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Shutz takes community involvement to the next level and runs for council Pos. 2
One of the first times Byron Shutz got involved in his community was about 10 years ago with the PTSA at John James Audubon Elementary School in Redmond.
After his first year with the association, he became president. Since then, he has become more involved, working with fellow Lake Washington School District (LWSD) parent Barbara Billinghurst to increase awareness of the education funding issues public schools face.
Now Shutz is taking his involvement to the city level as he is running — unopposed — for Redmond City Council Pos. 2, which will be empty next year. Current Council President Pat Vache will be vacating the position once his term ends in December.
Since Shutz — who has lived just southwest of Idylwood Beach Park in Redmond since 1994 — announced in March that he will be running for public office, he has been speaking with people in the community to find out what concerns they have. He has also been working to get up to speed on all the different moving parts within the city and how they come together.
"It's been a tremendous amount to learn," Shutz said.
In speaking with people, he said there were a number of common concerns. Shutz said topics that were brought up multiple times included transportation and the city's economic and demographic growth.
This is the first time the 53-year-old is running for public office. In previous years, Shutz has participated in various community-engagement opportunities with the city such as the Budgeting by Priorities (BP) process. He said his involvement in BP opened his eyes on how the city's funding mechanisms work and he appreciates the transparency of the process.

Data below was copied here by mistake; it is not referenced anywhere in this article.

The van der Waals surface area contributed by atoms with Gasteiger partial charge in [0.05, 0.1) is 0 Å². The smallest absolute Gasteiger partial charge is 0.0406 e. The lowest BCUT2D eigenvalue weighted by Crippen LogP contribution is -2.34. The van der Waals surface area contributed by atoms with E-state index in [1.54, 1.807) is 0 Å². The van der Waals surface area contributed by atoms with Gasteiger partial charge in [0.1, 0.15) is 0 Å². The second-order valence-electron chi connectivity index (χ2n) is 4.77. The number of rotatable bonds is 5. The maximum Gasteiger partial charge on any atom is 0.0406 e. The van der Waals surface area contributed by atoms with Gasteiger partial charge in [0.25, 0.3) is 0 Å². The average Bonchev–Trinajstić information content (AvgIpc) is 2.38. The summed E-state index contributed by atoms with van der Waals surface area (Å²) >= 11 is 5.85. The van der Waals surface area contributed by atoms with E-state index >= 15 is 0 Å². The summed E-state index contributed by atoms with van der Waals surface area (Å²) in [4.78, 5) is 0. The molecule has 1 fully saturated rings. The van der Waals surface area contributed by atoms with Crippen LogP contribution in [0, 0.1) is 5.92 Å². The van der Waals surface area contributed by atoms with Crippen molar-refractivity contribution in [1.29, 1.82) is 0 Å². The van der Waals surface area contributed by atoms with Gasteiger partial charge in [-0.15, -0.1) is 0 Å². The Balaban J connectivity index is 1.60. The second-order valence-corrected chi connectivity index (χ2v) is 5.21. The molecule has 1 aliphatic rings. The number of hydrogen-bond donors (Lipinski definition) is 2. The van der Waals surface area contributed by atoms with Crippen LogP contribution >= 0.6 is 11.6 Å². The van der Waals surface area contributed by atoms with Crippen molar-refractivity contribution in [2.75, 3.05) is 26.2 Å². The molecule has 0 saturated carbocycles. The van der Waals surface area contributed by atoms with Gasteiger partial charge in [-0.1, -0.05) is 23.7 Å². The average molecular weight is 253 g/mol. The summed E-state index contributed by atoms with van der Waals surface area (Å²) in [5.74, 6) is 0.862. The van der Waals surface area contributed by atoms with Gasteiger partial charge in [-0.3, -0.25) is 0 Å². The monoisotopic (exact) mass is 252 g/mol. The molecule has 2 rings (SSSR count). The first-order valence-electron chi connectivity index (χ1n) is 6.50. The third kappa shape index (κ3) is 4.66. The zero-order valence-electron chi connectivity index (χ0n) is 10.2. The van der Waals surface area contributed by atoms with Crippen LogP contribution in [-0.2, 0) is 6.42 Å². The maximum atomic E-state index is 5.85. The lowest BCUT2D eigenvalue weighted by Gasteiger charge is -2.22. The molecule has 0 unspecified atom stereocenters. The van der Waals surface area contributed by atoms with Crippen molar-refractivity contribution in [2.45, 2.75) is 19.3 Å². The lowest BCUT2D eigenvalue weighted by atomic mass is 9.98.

Shutz is running for Redmond City Council because he likes the direction the city is going and would like to see that continue.
"Redmond is on the way to lots of places now," he said, adding that the city is doing a good job of accommodating the growth it is seeing and will see.
Shutz also said Redmond recognizes that it is a key figure in regional development, infrastructure and more, not an isolated rural area. And the city is responding with projects to reflect this.
His goals in joining City Council include learning and understanding what businesses and residents wish Redmond to be. Shutz would also like to learn how to achieve a balance of people's wants and needs and work with city staff to make it happen.
"I'm looking forward to serving with a great council and mayor," he said.
Before coming to Redmond, Shutz grew up in Kansas City, Mo. He moved to Washington in 1978 to attend the University of Puget Sound and study comparative sociology. Next up, he attended the University of Colorado in Boulder and studied anthropology.
Shutz moved back to Kansas City for a few years, returning to the Pacific Northwest — specifically, Bellevue — in 1987. He worked at the real estate group Lowe Enterprises, running the company's portfolios for the Northwest. In 1990, started a company in Seattle's Georgetown neighborhood that specialized in designing and manufacturing mountaineering and backpacking tents. He sold the company in 1995 and left a year later. He and his wife moved to the Redmond home where they still live in 1994 after they got married.
Shutz — who is now semi-retired as a manufacturing small business founder and a nearly full-time volunteer public school funding advocate and consultant — has two children. His 17-year-old son is a junior at STEM High School and his 14-year-old daughter is a freshman at Redmond High School.